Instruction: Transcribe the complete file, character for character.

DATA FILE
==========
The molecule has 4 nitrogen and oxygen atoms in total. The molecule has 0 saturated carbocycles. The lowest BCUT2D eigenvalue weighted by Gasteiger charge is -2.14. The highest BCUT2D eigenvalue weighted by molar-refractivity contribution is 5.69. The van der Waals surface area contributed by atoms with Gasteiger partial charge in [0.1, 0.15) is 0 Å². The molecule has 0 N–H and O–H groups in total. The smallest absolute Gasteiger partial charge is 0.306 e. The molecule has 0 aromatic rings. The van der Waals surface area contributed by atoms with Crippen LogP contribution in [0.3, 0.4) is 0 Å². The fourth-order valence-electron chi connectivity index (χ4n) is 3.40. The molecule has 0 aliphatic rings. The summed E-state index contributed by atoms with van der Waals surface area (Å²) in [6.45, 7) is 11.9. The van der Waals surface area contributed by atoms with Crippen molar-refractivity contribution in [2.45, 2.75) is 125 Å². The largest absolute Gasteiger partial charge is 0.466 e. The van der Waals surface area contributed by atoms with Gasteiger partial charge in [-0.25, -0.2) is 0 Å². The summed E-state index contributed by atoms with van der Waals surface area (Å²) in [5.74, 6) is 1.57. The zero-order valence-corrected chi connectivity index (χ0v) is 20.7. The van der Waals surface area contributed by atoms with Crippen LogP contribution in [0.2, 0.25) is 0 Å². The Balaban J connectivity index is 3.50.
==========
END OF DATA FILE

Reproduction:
The molecule has 4 nitrogen and oxygen atoms in total. The molecule has 0 saturated carbocycles. The lowest BCUT2D eigenvalue weighted by Gasteiger charge is -2.14. The highest BCUT2D eigenvalue weighted by molar-refractivity contribution is 5.69. The van der Waals surface area contributed by atoms with Gasteiger partial charge in [0.1, 0.15) is 0 Å². The molecule has 0 N–H and O–H groups in total. The smallest absolute Gasteiger partial charge is 0.306 e. The molecule has 0 aromatic rings. The van der Waals surface area contributed by atoms with Crippen LogP contribution in [0.3, 0.4) is 0 Å². The fourth-order valence-electron chi connectivity index (χ4n) is 3.40. The molecule has 0 aliphatic rings. The summed E-state index contributed by atoms with van der Waals surface area (Å²) in [6.45, 7) is 11.9. The van der Waals surface area contributed by atoms with Crippen molar-refractivity contribution in [2.45, 2.75) is 125 Å². The largest absolute Gasteiger partial charge is 0.466 e. The van der Waals surface area contributed by atoms with Gasteiger partial charge in [-0.25, -0.2) is 0 Å². The summed E-state index contributed by atoms with van der Waals surface area (Å²) in [5.74, 6) is 1.57. The zero-order valence-corrected chi connectivity index (χ0v) is 20.7. The van der Waals surface area contributed by atoms with Crippen LogP contribution in [0.2, 0.25) is 0 Å². The Balaban J connectivity index is 3.50.